Supply chain chiefs' relief over averted US federal strike

CrimsonLogic analyst Siddarth Priyesh on why a USA federal shutdown would have seen widespread supply chain disruption and increased logistics costs

With a US federal government shutdown narrowly averted late on Saturday (September 30), a leading supply chain analyst says business chiefs were staring down the barrel of serious supply disruption until the announcement was made.

Federal shutdowns happen when the two chambers of Congress fail to agree on the 30% of federal spending they must approve before the beginning of each fiscal year, on 1 October.

Republicans hold a slim majority in the House, while Democrats hold the Senate by a single seat, which means any funding measure requires buy-in from both sides.

But efforts to pass spending bills in recent weeks have been scuppered by rebel right-wingers.

However, a bill ensuring funding until November 17 was signed into law by President Joe Biden minutes before the deadline of 00:01 ET (04:01 GMT) on Sunday. The bill included no extra funding for Ukraine, which had been a sticking point for Republicans.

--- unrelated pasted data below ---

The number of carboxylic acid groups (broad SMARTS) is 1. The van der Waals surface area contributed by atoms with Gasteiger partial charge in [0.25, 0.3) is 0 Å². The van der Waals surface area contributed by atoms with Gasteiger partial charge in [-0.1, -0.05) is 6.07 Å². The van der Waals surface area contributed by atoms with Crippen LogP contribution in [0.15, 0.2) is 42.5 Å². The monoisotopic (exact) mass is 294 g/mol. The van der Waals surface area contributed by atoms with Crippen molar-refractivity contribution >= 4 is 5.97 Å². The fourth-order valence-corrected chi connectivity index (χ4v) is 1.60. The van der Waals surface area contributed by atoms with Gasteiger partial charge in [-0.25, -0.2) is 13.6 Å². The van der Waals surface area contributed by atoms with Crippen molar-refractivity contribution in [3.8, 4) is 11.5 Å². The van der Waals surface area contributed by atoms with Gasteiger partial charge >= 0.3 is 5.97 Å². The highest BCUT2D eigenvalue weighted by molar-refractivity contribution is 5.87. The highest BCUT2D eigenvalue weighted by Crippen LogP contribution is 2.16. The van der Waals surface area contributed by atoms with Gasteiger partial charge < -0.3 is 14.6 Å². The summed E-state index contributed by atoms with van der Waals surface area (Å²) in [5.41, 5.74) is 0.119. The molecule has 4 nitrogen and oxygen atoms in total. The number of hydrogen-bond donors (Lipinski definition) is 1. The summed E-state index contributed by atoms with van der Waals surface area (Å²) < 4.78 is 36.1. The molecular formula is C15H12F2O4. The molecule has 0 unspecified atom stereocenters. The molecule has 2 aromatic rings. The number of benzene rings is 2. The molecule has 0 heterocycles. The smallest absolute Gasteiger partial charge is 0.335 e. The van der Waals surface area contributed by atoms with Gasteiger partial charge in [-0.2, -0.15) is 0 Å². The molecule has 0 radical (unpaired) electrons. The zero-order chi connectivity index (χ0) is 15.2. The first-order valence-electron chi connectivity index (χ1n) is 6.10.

A shutdown would have placed tens of thousands of federal employees on furlough without pay and seen the suspension of a raft of government services.

Federal shutdown 'bad news for cross-border trade'

Siddarth Priyesh, VP at CrimsonLogic – a global technology company that is digitising global trade – told Supply Chain Digital a shutdown would have been bad news for the cross-border movement of goods.

He says had the shutdown gone ahead then shippers and carriers would have been faced with serious delays with peak holiday season approaching.

“There would have been serious paperwork delays because government agencies would have been running at reduced staffing levels, and those staff that were working would be demotivated due to a lack of pay,” says Priyesh.

He added: “The shutdown would have resulted in slower clearance of goods at customs and ports, and this would have resulted in increased shipping costs, due to additional storage overheads and liabilities due to missed timelines and commitments to end customers.”

Priyesh also said that the shutdown would have resulted in delays to the clearance and delivery of raw materials.

“This would have caused further ripple-effects, where domestic manufacturing firms, depending on their inventory status, may have struggled to fulfil orders leading to reduced economic output overall."

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